indicative

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The unmarked indicative and the imperative belong to the direct mode of reporting.
In both main varieties of Livonian--Salaca and Courland Livonian--the present tense form of the reported indicative is marked by the suffix -(j)i, e.
In the case of negation the negation verb ab 'not', which is identical with the indicative negation marker, is placed in front of the affirmative form both in the singular (Example 2 (KET 37)) and the plural (Example 3 (KET 28)).
Interestingly, although the morphological distinction between the active (personal) and the impersonal voice is extremely pervasive in the Finnic languages (extending to both finite and non-finite verb forms), this distinction is neutralized in the present tense forms of the Livonian reported indicative.
The nominative source of the Livonian reported indicative marker makes it especially close to the reported evidentials in the eastern dialects of South Estonian despite the fact that agreement with the subject in number is a specific feature of Courland Livonian (cf.
Then, chapter 7 argues that indicatives are thus not propositions and have no truth-value (the "NTV thesis," p.
Chapters 15-21 address a wide variety of issues related to subjunctives, including a probabilistic "drop-truth" proposal that parallels NTV for indicatives (chapter 16), backward conditionals (chapter 18), and a rejection of Nelson Goodman's account of subjunctives (chapters 20-21).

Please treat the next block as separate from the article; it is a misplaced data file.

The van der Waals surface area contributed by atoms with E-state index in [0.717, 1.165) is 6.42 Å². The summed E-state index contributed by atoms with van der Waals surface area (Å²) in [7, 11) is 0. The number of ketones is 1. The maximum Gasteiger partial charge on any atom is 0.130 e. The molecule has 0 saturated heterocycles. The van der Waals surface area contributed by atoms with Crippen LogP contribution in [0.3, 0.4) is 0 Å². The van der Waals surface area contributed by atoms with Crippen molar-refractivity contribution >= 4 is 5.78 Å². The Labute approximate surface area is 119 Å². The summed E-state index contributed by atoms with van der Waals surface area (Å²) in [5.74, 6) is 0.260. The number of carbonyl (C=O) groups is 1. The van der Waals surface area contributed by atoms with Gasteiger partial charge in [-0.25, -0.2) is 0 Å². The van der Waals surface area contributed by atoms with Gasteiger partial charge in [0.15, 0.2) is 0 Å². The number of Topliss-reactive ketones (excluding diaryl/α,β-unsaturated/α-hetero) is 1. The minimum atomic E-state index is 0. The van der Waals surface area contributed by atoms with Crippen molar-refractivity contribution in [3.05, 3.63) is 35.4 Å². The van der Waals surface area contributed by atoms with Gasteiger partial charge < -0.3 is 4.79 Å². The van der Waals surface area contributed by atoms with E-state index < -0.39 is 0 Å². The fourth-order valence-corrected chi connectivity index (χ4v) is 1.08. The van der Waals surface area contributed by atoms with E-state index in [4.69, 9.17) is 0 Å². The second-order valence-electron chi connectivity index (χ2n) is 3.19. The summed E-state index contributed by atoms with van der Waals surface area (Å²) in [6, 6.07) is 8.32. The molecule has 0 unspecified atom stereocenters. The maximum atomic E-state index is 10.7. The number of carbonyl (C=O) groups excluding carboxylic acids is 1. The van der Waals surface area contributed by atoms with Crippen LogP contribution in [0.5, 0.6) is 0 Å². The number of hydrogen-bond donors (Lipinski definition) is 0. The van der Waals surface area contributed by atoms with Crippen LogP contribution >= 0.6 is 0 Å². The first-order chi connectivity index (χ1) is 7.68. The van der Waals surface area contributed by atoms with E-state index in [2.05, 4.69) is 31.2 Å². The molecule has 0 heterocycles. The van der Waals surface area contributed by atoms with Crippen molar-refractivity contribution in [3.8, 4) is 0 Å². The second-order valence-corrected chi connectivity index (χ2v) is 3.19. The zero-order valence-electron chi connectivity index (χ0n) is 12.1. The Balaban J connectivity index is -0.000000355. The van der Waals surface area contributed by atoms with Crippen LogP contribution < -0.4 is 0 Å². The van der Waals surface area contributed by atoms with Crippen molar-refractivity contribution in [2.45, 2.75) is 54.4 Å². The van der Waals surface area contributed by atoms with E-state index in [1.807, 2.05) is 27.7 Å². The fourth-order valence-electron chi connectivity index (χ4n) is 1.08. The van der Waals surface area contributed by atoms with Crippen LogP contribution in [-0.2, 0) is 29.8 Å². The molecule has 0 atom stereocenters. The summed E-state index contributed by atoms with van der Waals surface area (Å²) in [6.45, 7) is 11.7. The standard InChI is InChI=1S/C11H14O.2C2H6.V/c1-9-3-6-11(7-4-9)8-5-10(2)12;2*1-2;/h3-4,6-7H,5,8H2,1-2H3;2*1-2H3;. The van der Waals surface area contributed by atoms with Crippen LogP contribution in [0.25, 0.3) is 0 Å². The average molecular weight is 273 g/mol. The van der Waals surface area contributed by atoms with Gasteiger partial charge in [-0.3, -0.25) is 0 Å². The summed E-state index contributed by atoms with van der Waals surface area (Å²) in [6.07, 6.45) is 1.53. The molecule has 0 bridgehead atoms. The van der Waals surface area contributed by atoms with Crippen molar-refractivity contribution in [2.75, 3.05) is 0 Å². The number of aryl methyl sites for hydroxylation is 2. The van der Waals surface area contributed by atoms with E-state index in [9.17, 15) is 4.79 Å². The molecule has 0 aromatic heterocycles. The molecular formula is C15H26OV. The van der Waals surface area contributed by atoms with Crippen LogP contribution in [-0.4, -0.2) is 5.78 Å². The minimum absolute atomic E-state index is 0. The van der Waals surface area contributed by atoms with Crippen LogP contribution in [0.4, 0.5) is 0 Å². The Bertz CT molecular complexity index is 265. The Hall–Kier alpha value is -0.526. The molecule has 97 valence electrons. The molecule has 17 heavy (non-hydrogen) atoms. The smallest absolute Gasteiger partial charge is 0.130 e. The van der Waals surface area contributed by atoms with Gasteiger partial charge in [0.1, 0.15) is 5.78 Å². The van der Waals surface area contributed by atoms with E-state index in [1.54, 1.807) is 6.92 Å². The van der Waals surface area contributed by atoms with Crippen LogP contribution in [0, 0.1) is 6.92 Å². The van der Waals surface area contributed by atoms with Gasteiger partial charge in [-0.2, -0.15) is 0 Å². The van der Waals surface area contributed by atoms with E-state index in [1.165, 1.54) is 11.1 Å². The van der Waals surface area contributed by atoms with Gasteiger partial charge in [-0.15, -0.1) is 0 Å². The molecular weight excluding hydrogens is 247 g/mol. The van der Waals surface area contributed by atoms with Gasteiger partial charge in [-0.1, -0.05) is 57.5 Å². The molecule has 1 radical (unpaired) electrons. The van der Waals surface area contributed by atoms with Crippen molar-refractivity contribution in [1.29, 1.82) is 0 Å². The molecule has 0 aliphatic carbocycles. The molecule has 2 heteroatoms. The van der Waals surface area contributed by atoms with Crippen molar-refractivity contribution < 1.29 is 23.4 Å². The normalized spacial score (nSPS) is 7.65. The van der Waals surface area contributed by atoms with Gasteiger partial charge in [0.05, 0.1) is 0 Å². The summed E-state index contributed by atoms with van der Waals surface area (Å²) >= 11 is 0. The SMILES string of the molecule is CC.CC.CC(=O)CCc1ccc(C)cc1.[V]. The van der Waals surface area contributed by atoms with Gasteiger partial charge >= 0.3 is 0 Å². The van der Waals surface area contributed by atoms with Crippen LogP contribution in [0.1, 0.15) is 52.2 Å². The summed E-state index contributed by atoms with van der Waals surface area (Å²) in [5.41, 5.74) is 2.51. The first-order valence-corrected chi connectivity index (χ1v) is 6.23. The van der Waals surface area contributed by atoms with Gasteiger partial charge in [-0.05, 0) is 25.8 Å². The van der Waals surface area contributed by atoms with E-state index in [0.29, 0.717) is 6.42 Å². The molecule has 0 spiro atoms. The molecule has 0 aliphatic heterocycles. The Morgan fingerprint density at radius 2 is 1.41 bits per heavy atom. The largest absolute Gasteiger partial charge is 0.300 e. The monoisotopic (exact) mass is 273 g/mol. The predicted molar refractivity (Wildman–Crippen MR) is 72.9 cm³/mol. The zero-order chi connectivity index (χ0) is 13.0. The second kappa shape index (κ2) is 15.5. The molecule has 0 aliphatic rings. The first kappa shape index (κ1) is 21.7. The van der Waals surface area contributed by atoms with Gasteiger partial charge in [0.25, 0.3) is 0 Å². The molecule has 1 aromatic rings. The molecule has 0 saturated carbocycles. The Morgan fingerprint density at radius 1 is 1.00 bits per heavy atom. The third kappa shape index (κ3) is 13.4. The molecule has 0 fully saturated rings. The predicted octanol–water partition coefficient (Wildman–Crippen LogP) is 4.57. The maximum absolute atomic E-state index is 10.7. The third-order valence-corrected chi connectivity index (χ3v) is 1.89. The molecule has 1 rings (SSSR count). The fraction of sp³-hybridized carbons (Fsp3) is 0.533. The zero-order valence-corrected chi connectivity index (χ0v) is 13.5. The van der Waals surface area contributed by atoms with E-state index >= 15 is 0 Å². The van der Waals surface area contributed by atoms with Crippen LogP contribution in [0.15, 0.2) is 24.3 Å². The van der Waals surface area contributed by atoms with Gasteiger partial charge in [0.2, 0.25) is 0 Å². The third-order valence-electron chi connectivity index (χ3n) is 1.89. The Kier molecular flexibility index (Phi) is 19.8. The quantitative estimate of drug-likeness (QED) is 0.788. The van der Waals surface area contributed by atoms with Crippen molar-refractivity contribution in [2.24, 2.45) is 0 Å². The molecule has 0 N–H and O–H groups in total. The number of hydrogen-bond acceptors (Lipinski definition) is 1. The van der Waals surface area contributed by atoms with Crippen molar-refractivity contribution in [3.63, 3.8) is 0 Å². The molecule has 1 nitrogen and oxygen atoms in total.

It's a commonplace among philosophers that what so innocently malingers in indicative language as, "If Bennett didn't write this excellent Guide, then someone else did," can rapidly morph by a little fancy into the eyebrow-arching subjunctive/counterfactual, "If Bennett hadn't written this marvelous work, then someone else would have.
First, that the case can be spelled out so that there are no further facts which favour one counterfactual over its contrary which do not also favour one of the indicatives in the live Jones case over its contrary.
So when they put their information together and learn that he did have both they will conclude that both indicatives would have been false.
So there is one set of facts which preserves Gibbard for indicatives and not for counterfactuals.
The important point is not that the standard analyses of counterfactuals block conditional excluded middle, but that the reasoning that makes it plausible for indicatives fails for counterfactuals.